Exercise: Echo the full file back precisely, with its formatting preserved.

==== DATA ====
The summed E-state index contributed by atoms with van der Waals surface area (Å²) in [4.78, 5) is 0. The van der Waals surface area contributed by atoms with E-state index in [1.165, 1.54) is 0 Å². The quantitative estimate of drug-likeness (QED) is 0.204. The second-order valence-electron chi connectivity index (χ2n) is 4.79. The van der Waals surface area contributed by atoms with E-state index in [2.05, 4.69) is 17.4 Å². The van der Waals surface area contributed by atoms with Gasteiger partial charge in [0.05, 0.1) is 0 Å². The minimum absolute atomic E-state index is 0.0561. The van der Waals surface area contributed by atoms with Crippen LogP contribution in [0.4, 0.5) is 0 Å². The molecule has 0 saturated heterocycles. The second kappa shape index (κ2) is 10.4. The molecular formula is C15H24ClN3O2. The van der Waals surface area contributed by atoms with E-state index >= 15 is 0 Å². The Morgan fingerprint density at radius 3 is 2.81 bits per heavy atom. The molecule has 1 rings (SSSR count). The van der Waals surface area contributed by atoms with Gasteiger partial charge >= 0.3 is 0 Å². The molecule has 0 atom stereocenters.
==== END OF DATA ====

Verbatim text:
The summed E-state index contributed by atoms with van der Waals surface area (Å²) in [4.78, 5) is 0. The van der Waals surface area contributed by atoms with E-state index in [1.165, 1.54) is 0 Å². The quantitative estimate of drug-likeness (QED) is 0.204. The second-order valence-electron chi connectivity index (χ2n) is 4.79. The van der Waals surface area contributed by atoms with E-state index in [2.05, 4.69) is 17.4 Å². The van der Waals surface area contributed by atoms with Gasteiger partial charge in [0.05, 0.1) is 0 Å². The minimum absolute atomic E-state index is 0.0561. The van der Waals surface area contributed by atoms with Crippen LogP contribution in [0.4, 0.5) is 0 Å². The molecule has 0 saturated heterocycles. The second kappa shape index (κ2) is 10.4. The molecular formula is C15H24ClN3O2. The van der Waals surface area contributed by atoms with E-state index >= 15 is 0 Å². The Morgan fingerprint density at radius 3 is 2.81 bits per heavy atom. The molecule has 1 rings (SSSR count). The van der Waals surface area contributed by atoms with Gasteiger partial charge >= 0.3 is 0 Å². The molecule has 0 atom stereocenters.